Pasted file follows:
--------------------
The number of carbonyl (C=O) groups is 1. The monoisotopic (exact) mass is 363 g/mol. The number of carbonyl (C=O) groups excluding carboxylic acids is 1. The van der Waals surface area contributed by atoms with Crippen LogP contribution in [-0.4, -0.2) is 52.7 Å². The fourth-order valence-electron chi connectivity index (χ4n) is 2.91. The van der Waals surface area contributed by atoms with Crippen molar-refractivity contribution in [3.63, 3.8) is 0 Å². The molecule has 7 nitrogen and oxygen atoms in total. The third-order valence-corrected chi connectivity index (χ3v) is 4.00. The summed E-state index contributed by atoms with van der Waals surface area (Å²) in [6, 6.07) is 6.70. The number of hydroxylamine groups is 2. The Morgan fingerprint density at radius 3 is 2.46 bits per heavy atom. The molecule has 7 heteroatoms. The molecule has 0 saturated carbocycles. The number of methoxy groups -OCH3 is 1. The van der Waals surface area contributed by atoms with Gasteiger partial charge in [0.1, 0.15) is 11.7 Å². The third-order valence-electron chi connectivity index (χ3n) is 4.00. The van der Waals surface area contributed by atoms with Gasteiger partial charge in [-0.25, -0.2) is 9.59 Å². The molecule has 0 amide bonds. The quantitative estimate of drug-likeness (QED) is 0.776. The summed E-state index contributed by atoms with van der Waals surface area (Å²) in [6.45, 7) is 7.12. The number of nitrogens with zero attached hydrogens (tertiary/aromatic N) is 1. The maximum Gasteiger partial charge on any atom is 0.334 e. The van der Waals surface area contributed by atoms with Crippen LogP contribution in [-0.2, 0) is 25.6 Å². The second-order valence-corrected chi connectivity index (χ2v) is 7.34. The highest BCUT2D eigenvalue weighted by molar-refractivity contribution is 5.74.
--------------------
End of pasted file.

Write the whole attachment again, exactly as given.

The number of carbonyl (C=O) groups is 1. The monoisotopic (exact) mass is 363 g/mol. The number of carbonyl (C=O) groups excluding carboxylic acids is 1. The van der Waals surface area contributed by atoms with Crippen LogP contribution in [-0.4, -0.2) is 52.7 Å². The fourth-order valence-electron chi connectivity index (χ4n) is 2.91. The van der Waals surface area contributed by atoms with Crippen molar-refractivity contribution in [3.63, 3.8) is 0 Å². The molecule has 7 nitrogen and oxygen atoms in total. The third-order valence-corrected chi connectivity index (χ3v) is 4.00. The summed E-state index contributed by atoms with van der Waals surface area (Å²) in [6, 6.07) is 6.70. The number of hydroxylamine groups is 2. The Morgan fingerprint density at radius 3 is 2.46 bits per heavy atom. The molecule has 7 heteroatoms. The molecule has 0 saturated carbocycles. The number of methoxy groups -OCH3 is 1. The van der Waals surface area contributed by atoms with Gasteiger partial charge in [0.1, 0.15) is 11.7 Å². The third-order valence-electron chi connectivity index (χ3n) is 4.00. The van der Waals surface area contributed by atoms with Gasteiger partial charge in [-0.25, -0.2) is 9.59 Å². The molecule has 0 amide bonds. The quantitative estimate of drug-likeness (QED) is 0.776. The summed E-state index contributed by atoms with van der Waals surface area (Å²) in [6.45, 7) is 7.12. The number of nitrogens with zero attached hydrogens (tertiary/aromatic N) is 1. The maximum Gasteiger partial charge on any atom is 0.334 e. The van der Waals surface area contributed by atoms with Crippen LogP contribution in [-0.2, 0) is 25.6 Å². The second-order valence-corrected chi connectivity index (χ2v) is 7.34. The highest BCUT2D eigenvalue weighted by molar-refractivity contribution is 5.74.